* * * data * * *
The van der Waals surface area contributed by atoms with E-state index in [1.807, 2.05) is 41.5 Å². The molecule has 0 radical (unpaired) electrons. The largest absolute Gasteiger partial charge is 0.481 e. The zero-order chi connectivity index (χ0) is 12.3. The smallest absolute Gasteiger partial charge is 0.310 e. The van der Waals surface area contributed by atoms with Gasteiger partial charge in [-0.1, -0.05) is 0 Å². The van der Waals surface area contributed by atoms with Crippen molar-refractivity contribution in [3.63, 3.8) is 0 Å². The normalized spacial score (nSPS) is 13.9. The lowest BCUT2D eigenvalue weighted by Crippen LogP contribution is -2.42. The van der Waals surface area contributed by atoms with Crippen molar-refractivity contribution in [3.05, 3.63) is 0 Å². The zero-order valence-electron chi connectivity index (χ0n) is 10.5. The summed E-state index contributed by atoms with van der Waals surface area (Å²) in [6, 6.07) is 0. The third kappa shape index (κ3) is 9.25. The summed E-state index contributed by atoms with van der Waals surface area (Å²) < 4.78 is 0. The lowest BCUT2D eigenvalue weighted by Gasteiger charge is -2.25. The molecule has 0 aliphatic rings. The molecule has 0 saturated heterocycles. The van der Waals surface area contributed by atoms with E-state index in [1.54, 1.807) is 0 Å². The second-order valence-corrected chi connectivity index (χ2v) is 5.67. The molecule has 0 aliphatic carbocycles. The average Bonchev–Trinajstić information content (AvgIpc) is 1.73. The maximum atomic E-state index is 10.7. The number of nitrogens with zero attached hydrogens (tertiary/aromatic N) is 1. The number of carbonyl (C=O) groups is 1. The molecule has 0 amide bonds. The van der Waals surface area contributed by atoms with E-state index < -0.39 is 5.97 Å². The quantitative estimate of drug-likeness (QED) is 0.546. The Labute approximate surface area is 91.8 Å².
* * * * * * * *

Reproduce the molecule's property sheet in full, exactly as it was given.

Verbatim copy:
The van der Waals surface area contributed by atoms with E-state index in [1.807, 2.05) is 41.5 Å². The molecule has 0 radical (unpaired) electrons. The largest absolute Gasteiger partial charge is 0.481 e. The zero-order chi connectivity index (χ0) is 12.3. The smallest absolute Gasteiger partial charge is 0.310 e. The van der Waals surface area contributed by atoms with Gasteiger partial charge in [-0.1, -0.05) is 0 Å². The van der Waals surface area contributed by atoms with Crippen molar-refractivity contribution in [3.63, 3.8) is 0 Å². The normalized spacial score (nSPS) is 13.9. The lowest BCUT2D eigenvalue weighted by Crippen LogP contribution is -2.42. The van der Waals surface area contributed by atoms with Crippen molar-refractivity contribution in [3.05, 3.63) is 0 Å². The zero-order valence-electron chi connectivity index (χ0n) is 10.5. The summed E-state index contributed by atoms with van der Waals surface area (Å²) in [6, 6.07) is 0. The third kappa shape index (κ3) is 9.25. The summed E-state index contributed by atoms with van der Waals surface area (Å²) < 4.78 is 0. The lowest BCUT2D eigenvalue weighted by Gasteiger charge is -2.25. The molecule has 0 aliphatic rings. The molecule has 0 saturated heterocycles. The van der Waals surface area contributed by atoms with E-state index in [1.54, 1.807) is 0 Å². The second-order valence-corrected chi connectivity index (χ2v) is 5.67. The molecule has 0 aliphatic carbocycles. The average Bonchev–Trinajstić information content (AvgIpc) is 1.73. The maximum atomic E-state index is 10.7. The number of nitrogens with zero attached hydrogens (tertiary/aromatic N) is 1. The number of carbonyl (C=O) groups is 1. The molecule has 0 amide bonds. The van der Waals surface area contributed by atoms with E-state index < -0.39 is 5.97 Å². The quantitative estimate of drug-likeness (QED) is 0.546. The Labute approximate surface area is 91.8 Å².